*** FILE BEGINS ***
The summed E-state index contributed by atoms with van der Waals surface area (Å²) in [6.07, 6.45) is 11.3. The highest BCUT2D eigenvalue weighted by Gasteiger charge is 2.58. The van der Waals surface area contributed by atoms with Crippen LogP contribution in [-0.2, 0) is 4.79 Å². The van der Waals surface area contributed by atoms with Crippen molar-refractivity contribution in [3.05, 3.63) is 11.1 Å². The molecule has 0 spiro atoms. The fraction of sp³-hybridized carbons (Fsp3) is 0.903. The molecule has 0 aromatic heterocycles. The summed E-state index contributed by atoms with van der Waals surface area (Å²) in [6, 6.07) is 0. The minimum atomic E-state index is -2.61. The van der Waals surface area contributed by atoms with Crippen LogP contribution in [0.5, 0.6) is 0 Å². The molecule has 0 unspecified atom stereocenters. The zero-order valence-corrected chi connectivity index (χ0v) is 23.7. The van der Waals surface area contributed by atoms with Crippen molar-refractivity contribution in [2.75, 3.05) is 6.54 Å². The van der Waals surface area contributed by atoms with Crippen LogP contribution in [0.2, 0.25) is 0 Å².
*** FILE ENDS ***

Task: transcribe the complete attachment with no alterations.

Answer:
The summed E-state index contributed by atoms with van der Waals surface area (Å²) in [6.07, 6.45) is 11.3. The highest BCUT2D eigenvalue weighted by Gasteiger charge is 2.58. The van der Waals surface area contributed by atoms with Crippen LogP contribution in [-0.2, 0) is 4.79 Å². The van der Waals surface area contributed by atoms with Crippen molar-refractivity contribution in [3.05, 3.63) is 11.1 Å². The molecule has 0 spiro atoms. The fraction of sp³-hybridized carbons (Fsp3) is 0.903. The molecule has 0 aromatic heterocycles. The summed E-state index contributed by atoms with van der Waals surface area (Å²) in [6, 6.07) is 0. The minimum atomic E-state index is -2.61. The van der Waals surface area contributed by atoms with Crippen LogP contribution in [0.5, 0.6) is 0 Å². The molecule has 0 unspecified atom stereocenters. The zero-order valence-corrected chi connectivity index (χ0v) is 23.7. The van der Waals surface area contributed by atoms with Crippen molar-refractivity contribution in [2.75, 3.05) is 6.54 Å². The van der Waals surface area contributed by atoms with Crippen LogP contribution in [0.2, 0.25) is 0 Å².